Be Strong

I have always believed them to be a good thing. The elections, I mean. I was so happy that Andrew Stronghold was chosen as our new leader. Everybody loved him. Not only had he promised no more long working hours and no more child labor, but no more war! Finally! That was all the people of the island country of Bahkan ever wanted, no more war. We were constantly warring with the other small island countries off the coast of South America, and soon at least one member of every single family on the island had been sent to war and killed, including my family. My mother and I lived alone for a long time, grieving the absence of my father. But that all changed on the day of the elections. Andrew Stronghold! My family's hero! Andrew Stronghold gave my mother and I such hope, he was amazingly charismatic. He was a powerful speaker and easily motivated everyone. He made everything seem so easy and attainable, such as a peace and economic stability. He insisted that we all referred to him as Mr. Strong, and we did, the name suited him perfectly. Mr. Strong, the perfect leader.


Things changed quickly after he was elected. Most of the changes were good though, to our benefit. That’s what Mr. Strong said, so that’s what we believed. He had security cameras installed in every home, in every room, so he could “watch over us and make sure we were safe.” My crazy neighbor was foolish enough to say that the cameras weren’t there to keep us safe, but to monitor us, to make sure we weren’t going against Mr. Strong. How crazy was that? Why would anyone want to go against Mr. Strong? But, my neighbor had always been a little off-beat anyways. She moved away a few days later, which was perfectly normal, but she left all her belongings at home. At first I thought she had been kidnapped! But when I reported her disappearance to the police, Mr. Strong later made a personal visit to our house to re-assure us that she had simply moved away to travel the world. If Mr. Strong said she had, then obviously she had. Who couldn’t believe his reassuring manner, and his cheery smile? Nobody. That’s why everyone happily agreed to having the cameras installed. But those weren’t the only wonderful changes he made.


Mr. Strong said that it would be very honorable for the youth of Bahkan to join the Strong Youth Group that was held after school and on the weekends, so we could learn how to lead and be like Mr. Strong. I willingly joined, and to my surprise so had every other kid on Bahkan! But then again, who wouldn’t have joined? Everyone loved Mr. Strong. He was making our lives better. He also provided jobs for everybody on Bahkan, jobs in factories and farms that were owned by Mr. Strong himself! He said all the proceeds made by the factories would go to the state of Bahkan to help make our country more wonderful than it already was. Using this money, Mr. Strong started his own TV show, the Strong Station. Every single night, from six to eight, Mr. Strong would appear on TV and give us words of encouragement and hope, and every single broadcast ended with a cheery tune and the slogan “Be one of us! Be Strong!” Mr. Strong was truly making our lives better. That’s what he said, so that’s what was true.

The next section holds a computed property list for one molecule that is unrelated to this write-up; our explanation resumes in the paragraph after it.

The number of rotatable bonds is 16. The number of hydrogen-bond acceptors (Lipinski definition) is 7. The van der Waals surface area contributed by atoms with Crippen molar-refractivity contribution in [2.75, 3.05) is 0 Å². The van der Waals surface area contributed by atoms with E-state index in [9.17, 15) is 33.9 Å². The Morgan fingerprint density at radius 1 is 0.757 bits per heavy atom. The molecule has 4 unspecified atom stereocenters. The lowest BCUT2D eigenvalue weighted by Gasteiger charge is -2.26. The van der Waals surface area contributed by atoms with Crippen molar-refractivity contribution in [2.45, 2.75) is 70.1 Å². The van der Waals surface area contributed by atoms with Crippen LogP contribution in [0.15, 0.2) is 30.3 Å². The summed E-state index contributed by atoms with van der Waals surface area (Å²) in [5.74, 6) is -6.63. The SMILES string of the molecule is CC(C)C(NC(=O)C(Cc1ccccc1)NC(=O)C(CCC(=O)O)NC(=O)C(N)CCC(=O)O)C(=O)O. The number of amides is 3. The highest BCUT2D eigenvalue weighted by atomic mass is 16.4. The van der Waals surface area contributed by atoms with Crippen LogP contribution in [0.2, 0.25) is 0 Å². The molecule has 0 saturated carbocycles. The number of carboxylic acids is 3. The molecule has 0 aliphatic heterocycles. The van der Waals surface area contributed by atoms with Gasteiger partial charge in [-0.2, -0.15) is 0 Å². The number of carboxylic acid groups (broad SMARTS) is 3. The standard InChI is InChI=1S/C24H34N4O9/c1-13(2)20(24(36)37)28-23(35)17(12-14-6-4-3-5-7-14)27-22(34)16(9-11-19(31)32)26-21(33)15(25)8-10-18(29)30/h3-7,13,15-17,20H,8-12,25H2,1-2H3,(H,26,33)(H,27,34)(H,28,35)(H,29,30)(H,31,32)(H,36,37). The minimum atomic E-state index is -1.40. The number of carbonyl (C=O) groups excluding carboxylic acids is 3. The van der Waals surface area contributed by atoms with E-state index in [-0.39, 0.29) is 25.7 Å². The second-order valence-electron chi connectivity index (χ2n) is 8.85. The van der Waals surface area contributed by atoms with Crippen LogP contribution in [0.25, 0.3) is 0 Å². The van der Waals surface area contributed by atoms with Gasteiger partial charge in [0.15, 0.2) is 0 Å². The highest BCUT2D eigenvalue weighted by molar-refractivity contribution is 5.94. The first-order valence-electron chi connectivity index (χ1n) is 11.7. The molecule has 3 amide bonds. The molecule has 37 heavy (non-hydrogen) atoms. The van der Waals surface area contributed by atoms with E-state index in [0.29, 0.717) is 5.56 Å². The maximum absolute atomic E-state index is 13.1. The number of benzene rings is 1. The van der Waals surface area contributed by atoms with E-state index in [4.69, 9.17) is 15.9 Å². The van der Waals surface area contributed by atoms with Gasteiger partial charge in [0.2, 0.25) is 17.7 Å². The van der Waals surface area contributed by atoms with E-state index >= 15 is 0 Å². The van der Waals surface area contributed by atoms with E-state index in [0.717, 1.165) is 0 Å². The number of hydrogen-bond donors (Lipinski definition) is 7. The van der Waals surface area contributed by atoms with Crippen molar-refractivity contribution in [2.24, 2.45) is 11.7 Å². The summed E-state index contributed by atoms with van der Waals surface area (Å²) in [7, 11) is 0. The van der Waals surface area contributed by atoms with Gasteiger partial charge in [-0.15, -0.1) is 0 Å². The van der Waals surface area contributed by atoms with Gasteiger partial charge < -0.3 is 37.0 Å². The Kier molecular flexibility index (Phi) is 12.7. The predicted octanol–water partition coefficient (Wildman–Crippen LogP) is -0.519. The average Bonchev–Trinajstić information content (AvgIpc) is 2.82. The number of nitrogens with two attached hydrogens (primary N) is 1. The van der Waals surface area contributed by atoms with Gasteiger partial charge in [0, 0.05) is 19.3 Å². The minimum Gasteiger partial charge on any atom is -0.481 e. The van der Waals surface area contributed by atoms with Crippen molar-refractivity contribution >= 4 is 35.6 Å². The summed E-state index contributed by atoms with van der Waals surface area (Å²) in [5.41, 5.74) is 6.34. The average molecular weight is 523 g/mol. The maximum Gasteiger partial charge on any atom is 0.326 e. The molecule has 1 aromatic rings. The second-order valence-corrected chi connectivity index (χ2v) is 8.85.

Soon, more drastic changes were put in place as more and more officials left to travel the world, like my neighbor had. With less people to disagree with Mr. Strong’s wonderful ideas, he could put into power any act he wished. He banned all the books that had “negative” or “mean” messages, which would “harm the youth”. Mr. Strong banned those books to protect us, and we were thankful. Then, the Strong Guard was put in place. The Strong Guard was an elite force of “protectors” as Mr. Strong called them. Everywhere you went, there were Strong Guards. In the classrooms at my school, Strong Guards watched over the class and our lessons to make sure we weren’t being “negatively influenced”, or being “misguided”. Every single Strong Guard wore a bright pin that stated “Be one of us! Be Strong!” and if you asked them politely, they would play the cheery tune from Strong Station on a small harmonica that they all carried. I thought that the Strong Guards were amazing, so much so that I strived to be a Strong Guard when I grew up. How great it would be, to serve under Mr. Strong in the name of Bahkan, helping to keep the citizens safe.